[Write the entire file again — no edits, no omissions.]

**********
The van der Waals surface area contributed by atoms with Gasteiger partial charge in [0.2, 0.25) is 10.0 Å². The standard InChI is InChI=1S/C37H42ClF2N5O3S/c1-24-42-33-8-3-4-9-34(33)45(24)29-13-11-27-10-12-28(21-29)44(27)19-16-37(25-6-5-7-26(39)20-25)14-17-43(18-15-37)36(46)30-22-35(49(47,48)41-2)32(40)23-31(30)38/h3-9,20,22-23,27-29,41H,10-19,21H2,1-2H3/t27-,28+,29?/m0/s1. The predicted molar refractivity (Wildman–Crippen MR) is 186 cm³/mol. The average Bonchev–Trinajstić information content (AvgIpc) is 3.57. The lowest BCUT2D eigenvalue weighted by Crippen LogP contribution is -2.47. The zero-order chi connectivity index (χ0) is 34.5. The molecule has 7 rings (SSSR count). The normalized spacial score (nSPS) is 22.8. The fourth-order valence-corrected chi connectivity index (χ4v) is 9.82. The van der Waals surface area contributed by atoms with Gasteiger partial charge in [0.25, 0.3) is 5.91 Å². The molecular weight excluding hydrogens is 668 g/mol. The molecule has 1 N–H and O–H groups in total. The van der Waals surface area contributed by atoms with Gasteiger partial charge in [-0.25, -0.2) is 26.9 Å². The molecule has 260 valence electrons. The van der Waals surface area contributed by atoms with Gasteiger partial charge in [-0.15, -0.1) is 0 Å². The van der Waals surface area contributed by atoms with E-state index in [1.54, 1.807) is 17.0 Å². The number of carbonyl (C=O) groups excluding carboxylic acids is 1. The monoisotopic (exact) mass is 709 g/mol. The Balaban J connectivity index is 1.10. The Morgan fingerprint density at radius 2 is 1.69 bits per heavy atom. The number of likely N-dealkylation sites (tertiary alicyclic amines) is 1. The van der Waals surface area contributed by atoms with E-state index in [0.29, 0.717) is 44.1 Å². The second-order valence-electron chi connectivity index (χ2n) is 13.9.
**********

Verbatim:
The van der Waals surface area contributed by atoms with Gasteiger partial charge in [0.2, 0.25) is 10.0 Å². The standard InChI is InChI=1S/C37H42ClF2N5O3S/c1-24-42-33-8-3-4-9-34(33)45(24)29-13-11-27-10-12-28(21-29)44(27)19-16-37(25-6-5-7-26(39)20-25)14-17-43(18-15-37)36(46)30-22-35(49(47,48)41-2)32(40)23-31(30)38/h3-9,20,22-23,27-29,41H,10-19,21H2,1-2H3/t27-,28+,29?/m0/s1. The predicted molar refractivity (Wildman–Crippen MR) is 186 cm³/mol. The average Bonchev–Trinajstić information content (AvgIpc) is 3.57. The lowest BCUT2D eigenvalue weighted by Crippen LogP contribution is -2.47. The zero-order chi connectivity index (χ0) is 34.5. The molecule has 7 rings (SSSR count). The normalized spacial score (nSPS) is 22.8. The fourth-order valence-corrected chi connectivity index (χ4v) is 9.82. The van der Waals surface area contributed by atoms with Gasteiger partial charge in [0.25, 0.3) is 5.91 Å². The molecular weight excluding hydrogens is 668 g/mol. The molecule has 1 N–H and O–H groups in total. The van der Waals surface area contributed by atoms with Gasteiger partial charge in [-0.25, -0.2) is 26.9 Å². The molecule has 260 valence electrons. The van der Waals surface area contributed by atoms with Gasteiger partial charge in [-0.15, -0.1) is 0 Å². The van der Waals surface area contributed by atoms with E-state index in [1.54, 1.807) is 17.0 Å². The number of carbonyl (C=O) groups excluding carboxylic acids is 1. The monoisotopic (exact) mass is 709 g/mol. The Balaban J connectivity index is 1.10. The Morgan fingerprint density at radius 2 is 1.69 bits per heavy atom. The number of likely N-dealkylation sites (tertiary alicyclic amines) is 1. The van der Waals surface area contributed by atoms with E-state index in [0.29, 0.717) is 44.1 Å². The second-order valence-electron chi connectivity index (χ2n) is 13.9.